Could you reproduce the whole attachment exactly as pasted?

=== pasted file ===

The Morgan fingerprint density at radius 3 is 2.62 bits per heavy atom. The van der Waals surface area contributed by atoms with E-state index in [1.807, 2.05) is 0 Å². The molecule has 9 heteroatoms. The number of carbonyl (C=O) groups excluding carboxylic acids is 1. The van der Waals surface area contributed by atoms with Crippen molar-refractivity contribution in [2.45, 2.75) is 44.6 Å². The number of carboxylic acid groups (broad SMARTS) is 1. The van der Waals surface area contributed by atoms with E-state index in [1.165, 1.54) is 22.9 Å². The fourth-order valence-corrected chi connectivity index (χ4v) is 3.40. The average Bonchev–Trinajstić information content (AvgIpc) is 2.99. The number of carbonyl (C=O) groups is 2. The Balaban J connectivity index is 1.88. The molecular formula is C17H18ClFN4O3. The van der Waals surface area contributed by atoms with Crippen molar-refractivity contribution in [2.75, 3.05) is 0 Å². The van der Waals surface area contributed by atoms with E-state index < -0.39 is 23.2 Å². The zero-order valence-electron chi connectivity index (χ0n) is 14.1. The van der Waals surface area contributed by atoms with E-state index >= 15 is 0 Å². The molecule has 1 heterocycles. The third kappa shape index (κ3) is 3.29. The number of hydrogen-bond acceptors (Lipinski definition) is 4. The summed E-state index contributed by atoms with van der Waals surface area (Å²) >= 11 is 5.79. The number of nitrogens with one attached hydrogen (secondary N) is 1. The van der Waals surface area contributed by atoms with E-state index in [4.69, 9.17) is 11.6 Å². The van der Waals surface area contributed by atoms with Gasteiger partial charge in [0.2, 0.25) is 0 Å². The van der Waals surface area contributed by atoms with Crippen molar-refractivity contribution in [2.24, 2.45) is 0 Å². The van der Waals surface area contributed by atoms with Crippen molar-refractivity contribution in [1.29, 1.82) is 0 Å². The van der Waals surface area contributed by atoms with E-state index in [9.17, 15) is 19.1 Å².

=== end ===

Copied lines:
The Morgan fingerprint density at radius 3 is 2.62 bits per heavy atom. The van der Waals surface area contributed by atoms with E-state index in [1.807, 2.05) is 0 Å². The molecule has 9 heteroatoms. The number of carbonyl (C=O) groups excluding carboxylic acids is 1. The van der Waals surface area contributed by atoms with Crippen molar-refractivity contribution in [2.45, 2.75) is 44.6 Å². The number of carboxylic acid groups (broad SMARTS) is 1. The van der Waals surface area contributed by atoms with E-state index in [1.165, 1.54) is 22.9 Å². The fourth-order valence-corrected chi connectivity index (χ4v) is 3.40. The average Bonchev–Trinajstić information content (AvgIpc) is 2.99. The number of carbonyl (C=O) groups is 2. The Balaban J connectivity index is 1.88. The molecular formula is C17H18ClFN4O3. The van der Waals surface area contributed by atoms with Crippen molar-refractivity contribution in [2.75, 3.05) is 0 Å². The van der Waals surface area contributed by atoms with E-state index < -0.39 is 23.2 Å². The zero-order valence-electron chi connectivity index (χ0n) is 14.1. The van der Waals surface area contributed by atoms with E-state index >= 15 is 0 Å². The molecule has 1 heterocycles. The third kappa shape index (κ3) is 3.29. The number of hydrogen-bond acceptors (Lipinski definition) is 4. The summed E-state index contributed by atoms with van der Waals surface area (Å²) >= 11 is 5.79. The number of nitrogens with one attached hydrogen (secondary N) is 1. The van der Waals surface area contributed by atoms with E-state index in [4.69, 9.17) is 11.6 Å². The van der Waals surface area contributed by atoms with Gasteiger partial charge in [0.2, 0.25) is 0 Å². The van der Waals surface area contributed by atoms with Crippen molar-refractivity contribution in [2.24, 2.45) is 0 Å². The van der Waals surface area contributed by atoms with Crippen molar-refractivity contribution in [1.29, 1.82) is 0 Å². The van der Waals surface area contributed by atoms with E-state index in [9.17, 15) is 19.1 Å².